Tuesday, January 30, 2007

Moving on From Conflict


I'm sure the adult way to deal with unresolved conflict is to just move on and forget it ever happened. Unfortunately I have never mastered the art of doing this.
I can remember every major fight, slight, or argument I've ever had with my husband. Fortunately there are not a lot to remember and we live in harmony most of the time now.
But I'm having a hard time at work forgetting those problems with the two difficult woman a couple of months ago. They are the ones that refused to sit down with me and work through our differences.
I sit in meetings with them and feel like screaming when they pontificate and try to convince everyone how smart they are. I feel like saying, "Have you noticed that many of the things I was saying have now been shown to be true?"
But instead they send me e-mail messages as though nothing ever happened. I respond and control my urge to say "I told you so."
It's obviously business as usual, but I have difficulty forgetting those awful meetings when we screamed at each other, when the one woman rolled her eyes at me. It would actually be a lot better for everyone concerned if I could just blank all that disagreement out of my mind, but unfortunately it just doesn't work that way for me.
Maybe there needs to be a corporate therapist who helps people deal with conflict. For some of us, it can stay there and fester for a long time. That can't be good.

11 Comments:

Blogger Golden Silence said...

Some people refuse to think that they are capable of fault or hurting people's feelings...denying something happened makes it feel as if the problem "went away." I do think an office counselor is a good idea.

Off-topic, but you've been tagged.

12:23 PM  
Blogger Kristin said...

We've had "office counselors" of sorts in my office. I'm a big fan of communicating and trying to learn better ways to deal with conflict before it gets too bad.

Sometimes, though, it's easier to forget. People tend to think I'm angry if I'm direct (and I'm almost always direct). Miscommunication can be exacerbated by too much analysis.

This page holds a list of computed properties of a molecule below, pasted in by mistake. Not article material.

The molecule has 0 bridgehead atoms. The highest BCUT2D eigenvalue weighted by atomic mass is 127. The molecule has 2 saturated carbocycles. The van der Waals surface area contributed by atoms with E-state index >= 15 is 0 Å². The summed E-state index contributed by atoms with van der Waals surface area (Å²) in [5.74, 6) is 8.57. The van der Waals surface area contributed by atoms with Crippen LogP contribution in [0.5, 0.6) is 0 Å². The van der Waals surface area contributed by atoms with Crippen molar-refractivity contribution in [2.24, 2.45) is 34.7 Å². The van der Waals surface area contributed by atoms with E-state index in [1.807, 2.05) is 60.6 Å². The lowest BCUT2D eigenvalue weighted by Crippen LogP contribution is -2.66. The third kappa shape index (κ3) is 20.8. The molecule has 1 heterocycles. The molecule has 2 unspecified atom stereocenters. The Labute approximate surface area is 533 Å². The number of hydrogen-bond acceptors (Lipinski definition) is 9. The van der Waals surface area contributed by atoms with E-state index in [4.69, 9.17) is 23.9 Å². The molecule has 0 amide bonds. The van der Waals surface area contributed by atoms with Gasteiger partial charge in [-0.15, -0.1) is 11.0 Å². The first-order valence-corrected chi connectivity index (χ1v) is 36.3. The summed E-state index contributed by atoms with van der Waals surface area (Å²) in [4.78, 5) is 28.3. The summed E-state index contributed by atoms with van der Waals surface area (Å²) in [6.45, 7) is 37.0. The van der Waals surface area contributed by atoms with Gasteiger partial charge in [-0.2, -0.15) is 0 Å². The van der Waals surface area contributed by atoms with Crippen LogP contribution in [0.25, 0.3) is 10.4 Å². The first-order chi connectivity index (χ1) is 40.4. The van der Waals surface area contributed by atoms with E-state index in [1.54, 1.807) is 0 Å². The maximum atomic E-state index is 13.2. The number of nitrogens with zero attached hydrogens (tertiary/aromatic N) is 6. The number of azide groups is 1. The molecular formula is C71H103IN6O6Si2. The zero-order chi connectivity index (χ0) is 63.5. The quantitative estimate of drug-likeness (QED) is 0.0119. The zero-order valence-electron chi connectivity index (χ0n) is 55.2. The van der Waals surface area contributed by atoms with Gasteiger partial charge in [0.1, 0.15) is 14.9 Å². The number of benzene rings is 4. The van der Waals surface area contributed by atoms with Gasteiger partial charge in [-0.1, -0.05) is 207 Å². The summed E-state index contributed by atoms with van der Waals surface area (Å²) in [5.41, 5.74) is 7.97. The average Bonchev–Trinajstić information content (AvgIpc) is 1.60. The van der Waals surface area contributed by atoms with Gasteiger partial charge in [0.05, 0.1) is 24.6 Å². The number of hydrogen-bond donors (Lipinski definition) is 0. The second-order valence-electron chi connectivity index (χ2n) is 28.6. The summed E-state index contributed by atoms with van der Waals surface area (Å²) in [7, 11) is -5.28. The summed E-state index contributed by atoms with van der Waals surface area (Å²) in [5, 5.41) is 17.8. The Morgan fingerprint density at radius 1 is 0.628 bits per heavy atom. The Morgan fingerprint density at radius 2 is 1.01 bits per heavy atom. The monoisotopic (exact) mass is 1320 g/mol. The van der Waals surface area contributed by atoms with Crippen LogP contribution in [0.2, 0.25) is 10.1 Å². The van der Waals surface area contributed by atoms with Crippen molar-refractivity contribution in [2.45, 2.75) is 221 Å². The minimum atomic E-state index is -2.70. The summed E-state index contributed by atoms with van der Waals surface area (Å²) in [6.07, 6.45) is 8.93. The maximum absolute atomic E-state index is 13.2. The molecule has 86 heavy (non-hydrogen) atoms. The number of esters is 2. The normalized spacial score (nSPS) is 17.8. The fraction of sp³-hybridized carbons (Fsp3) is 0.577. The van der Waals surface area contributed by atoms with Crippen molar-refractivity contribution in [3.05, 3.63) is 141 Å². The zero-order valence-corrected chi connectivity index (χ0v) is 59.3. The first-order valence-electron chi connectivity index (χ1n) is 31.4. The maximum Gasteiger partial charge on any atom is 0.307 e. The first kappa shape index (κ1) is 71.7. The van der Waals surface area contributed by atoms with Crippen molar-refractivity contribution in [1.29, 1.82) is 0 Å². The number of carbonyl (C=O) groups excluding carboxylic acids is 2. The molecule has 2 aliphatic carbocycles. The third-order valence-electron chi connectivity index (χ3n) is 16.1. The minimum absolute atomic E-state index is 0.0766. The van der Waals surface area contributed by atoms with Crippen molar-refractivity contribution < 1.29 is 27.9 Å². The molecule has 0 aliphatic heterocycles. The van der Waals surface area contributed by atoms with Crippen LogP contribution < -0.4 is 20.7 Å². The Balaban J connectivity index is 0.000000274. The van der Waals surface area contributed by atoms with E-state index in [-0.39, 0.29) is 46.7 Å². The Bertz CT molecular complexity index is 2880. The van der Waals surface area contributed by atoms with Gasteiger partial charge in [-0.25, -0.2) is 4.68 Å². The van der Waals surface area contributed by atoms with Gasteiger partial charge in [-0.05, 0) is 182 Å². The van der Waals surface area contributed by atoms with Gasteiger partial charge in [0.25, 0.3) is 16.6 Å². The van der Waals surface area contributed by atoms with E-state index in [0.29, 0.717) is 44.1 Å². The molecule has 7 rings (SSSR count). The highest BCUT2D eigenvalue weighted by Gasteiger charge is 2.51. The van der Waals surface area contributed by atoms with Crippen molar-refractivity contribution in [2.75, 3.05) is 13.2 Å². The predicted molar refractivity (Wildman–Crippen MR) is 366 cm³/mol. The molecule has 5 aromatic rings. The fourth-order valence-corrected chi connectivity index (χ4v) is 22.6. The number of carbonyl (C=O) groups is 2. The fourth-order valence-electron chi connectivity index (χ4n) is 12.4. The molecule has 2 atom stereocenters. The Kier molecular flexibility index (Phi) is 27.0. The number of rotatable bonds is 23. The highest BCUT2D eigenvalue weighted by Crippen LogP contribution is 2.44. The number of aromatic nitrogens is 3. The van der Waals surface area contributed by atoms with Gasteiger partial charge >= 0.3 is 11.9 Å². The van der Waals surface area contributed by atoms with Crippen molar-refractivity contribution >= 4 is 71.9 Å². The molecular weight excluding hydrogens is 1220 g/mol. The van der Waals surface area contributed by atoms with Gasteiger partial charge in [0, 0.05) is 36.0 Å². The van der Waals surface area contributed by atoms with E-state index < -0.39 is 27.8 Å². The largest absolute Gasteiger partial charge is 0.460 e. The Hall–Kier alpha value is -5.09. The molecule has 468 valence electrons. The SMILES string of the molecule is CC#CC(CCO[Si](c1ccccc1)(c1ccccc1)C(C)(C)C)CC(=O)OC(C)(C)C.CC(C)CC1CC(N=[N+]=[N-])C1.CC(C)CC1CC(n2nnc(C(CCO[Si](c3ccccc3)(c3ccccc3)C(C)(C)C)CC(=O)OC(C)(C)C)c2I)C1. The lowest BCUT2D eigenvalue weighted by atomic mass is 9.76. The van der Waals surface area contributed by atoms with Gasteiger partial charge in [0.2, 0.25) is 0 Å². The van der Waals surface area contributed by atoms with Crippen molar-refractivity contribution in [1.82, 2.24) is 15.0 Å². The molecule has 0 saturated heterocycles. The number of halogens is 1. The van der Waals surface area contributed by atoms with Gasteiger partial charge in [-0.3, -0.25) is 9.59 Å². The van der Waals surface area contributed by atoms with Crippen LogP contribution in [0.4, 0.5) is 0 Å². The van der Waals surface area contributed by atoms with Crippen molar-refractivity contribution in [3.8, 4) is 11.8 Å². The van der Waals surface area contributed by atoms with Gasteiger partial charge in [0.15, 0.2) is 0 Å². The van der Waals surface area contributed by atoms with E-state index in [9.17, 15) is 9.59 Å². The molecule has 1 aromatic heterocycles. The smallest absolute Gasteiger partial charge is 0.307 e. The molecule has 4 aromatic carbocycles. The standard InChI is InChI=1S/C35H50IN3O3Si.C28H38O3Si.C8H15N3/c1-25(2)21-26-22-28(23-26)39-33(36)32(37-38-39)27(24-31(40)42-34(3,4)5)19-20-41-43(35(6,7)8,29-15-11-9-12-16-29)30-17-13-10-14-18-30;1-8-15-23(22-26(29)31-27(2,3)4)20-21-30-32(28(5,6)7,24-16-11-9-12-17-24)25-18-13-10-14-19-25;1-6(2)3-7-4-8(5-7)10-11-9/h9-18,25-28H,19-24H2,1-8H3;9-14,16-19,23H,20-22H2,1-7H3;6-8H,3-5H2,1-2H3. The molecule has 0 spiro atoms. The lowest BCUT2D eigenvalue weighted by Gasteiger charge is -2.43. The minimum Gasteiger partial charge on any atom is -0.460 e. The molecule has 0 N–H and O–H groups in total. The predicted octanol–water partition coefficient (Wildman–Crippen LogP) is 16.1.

I don’t know. I’m sorry it’s still uncomfortable!

12:56 PM  
Anonymous David said...

Miriam does office conflict resolution. She may be a good source to contact.

5:19 PM  
Blogger Pauline said...

If it's still bothering you, you might try asking yourself the four option questions: Starting with 1)"What am I unhappy about?" build off the answer and ask, 2), "What is it ABOUT that, that makes me unhappy?" Building off the answer to that, ask 3) "Why am I unhappy about that?" Building off that answer, ask, 4) "What would it mean if I were not unhappy about that?" Sometimes the anger we hold is at ourselves for not doing what we consider our best. Releasing that lets us see things in a different light.

6:34 PM  
Blogger Reya Mellicker said...

It might take some time before you can let go of all that nastiness. Keep breathing!

8:47 AM  
Blogger Mother of Invention said...

You're not alone. I remember all the conflicts I've ever had with anyone but time does make the hurt and anger lessen. I am way too sensitive and hold the hurt/anger/frustration for far too long.
I never bring it up again with the peson..I just bury it and try to pretend it didn't happen, but I visualize scenarios of talking about it with that person.

I need to learn to let things go and absolve any blame on myself or the other person. Because I'm not used to much conflict in my life, these instances stand out, causing me to dissect them, trying to figure out what it was all about. A friend said I should think, 5 years from now , is this going to be important or make a big difference in my life? Then, it might seem like small potatoes.

11:06 AM  
Blogger Barbara said...

Everyone -- Thanks for your collective good ideas. I especially like the concrete steps listed by Pauline and MOI. Sometimes I wonder if there isn't a sick side of me that thrives on this grist that I am just not ready to part with.

4:26 PM  
Blogger Pauline said...

I'd call it a competitive side rather than a sick one, but I think we hang onto anger for much the same reason we hang onto anything else - there's something in it for us. When you figure out what that is, you might be able to choose differently

6:22 PM  
Blogger Old Lady said...

I agree with you. I have office conflict and it is difficult to forget it.

2:01 AM  
Anonymous Anonymous said...

MOTHER OF INVENTION SAID:

It is said that you might not remember everything someone said to you but you sure remember how it made you feel. I always remember every word!

5:22 PM  
Blogger Richard said...

I don't hold onto the anger, but I do not forget. I use peoples' past to temper my future dealings with them.

If I bring up a past indiscretion, within a relevant context of course, it is not to rub their nose in it, but to simply state a fact. While past performance is no indication of future performance, it can be a useful predictor. (Or put another way, "If you keep doing what you have always done, you will get the results you have always gotten.")

6:52 PM  

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